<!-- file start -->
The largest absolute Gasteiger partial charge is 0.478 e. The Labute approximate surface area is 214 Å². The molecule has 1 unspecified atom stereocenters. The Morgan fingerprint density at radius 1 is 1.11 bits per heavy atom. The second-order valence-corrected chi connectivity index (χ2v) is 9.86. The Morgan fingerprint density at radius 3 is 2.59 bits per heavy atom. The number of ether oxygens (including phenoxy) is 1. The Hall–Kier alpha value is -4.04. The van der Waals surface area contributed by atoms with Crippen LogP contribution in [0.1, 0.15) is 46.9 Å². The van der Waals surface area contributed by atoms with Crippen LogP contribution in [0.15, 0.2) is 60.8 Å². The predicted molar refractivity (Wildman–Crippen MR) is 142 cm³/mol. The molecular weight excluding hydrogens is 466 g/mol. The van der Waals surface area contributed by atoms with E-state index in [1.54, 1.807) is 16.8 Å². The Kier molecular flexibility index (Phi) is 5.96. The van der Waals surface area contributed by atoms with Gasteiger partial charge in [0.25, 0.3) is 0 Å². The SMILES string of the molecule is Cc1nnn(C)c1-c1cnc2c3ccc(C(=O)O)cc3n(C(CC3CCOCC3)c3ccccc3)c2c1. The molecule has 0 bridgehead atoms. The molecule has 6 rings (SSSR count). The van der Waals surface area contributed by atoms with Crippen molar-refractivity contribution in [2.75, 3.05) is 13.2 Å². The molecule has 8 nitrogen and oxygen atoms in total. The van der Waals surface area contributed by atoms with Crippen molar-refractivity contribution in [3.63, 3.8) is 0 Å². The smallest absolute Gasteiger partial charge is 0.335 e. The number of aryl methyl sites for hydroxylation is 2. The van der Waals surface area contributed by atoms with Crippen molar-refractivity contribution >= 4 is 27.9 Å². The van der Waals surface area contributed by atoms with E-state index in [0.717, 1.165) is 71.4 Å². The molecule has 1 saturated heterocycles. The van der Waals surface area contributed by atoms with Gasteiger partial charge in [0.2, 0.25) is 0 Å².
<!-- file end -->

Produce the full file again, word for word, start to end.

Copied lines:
The largest absolute Gasteiger partial charge is 0.478 e. The Labute approximate surface area is 214 Å². The molecule has 1 unspecified atom stereocenters. The Morgan fingerprint density at radius 1 is 1.11 bits per heavy atom. The second-order valence-corrected chi connectivity index (χ2v) is 9.86. The Morgan fingerprint density at radius 3 is 2.59 bits per heavy atom. The number of ether oxygens (including phenoxy) is 1. The Hall–Kier alpha value is -4.04. The van der Waals surface area contributed by atoms with Crippen LogP contribution in [0.1, 0.15) is 46.9 Å². The van der Waals surface area contributed by atoms with Crippen LogP contribution in [0.15, 0.2) is 60.8 Å². The predicted molar refractivity (Wildman–Crippen MR) is 142 cm³/mol. The molecular weight excluding hydrogens is 466 g/mol. The van der Waals surface area contributed by atoms with E-state index in [1.54, 1.807) is 16.8 Å². The Kier molecular flexibility index (Phi) is 5.96. The van der Waals surface area contributed by atoms with Gasteiger partial charge in [0.25, 0.3) is 0 Å². The SMILES string of the molecule is Cc1nnn(C)c1-c1cnc2c3ccc(C(=O)O)cc3n(C(CC3CCOCC3)c3ccccc3)c2c1. The molecule has 0 bridgehead atoms. The molecule has 6 rings (SSSR count). The van der Waals surface area contributed by atoms with Crippen molar-refractivity contribution in [2.75, 3.05) is 13.2 Å². The molecule has 8 nitrogen and oxygen atoms in total. The van der Waals surface area contributed by atoms with Crippen molar-refractivity contribution in [3.63, 3.8) is 0 Å². The smallest absolute Gasteiger partial charge is 0.335 e. The number of aryl methyl sites for hydroxylation is 2. The van der Waals surface area contributed by atoms with Crippen molar-refractivity contribution >= 4 is 27.9 Å². The van der Waals surface area contributed by atoms with E-state index in [0.717, 1.165) is 71.4 Å². The molecule has 1 saturated heterocycles. The van der Waals surface area contributed by atoms with Gasteiger partial charge in [0.2, 0.25) is 0 Å².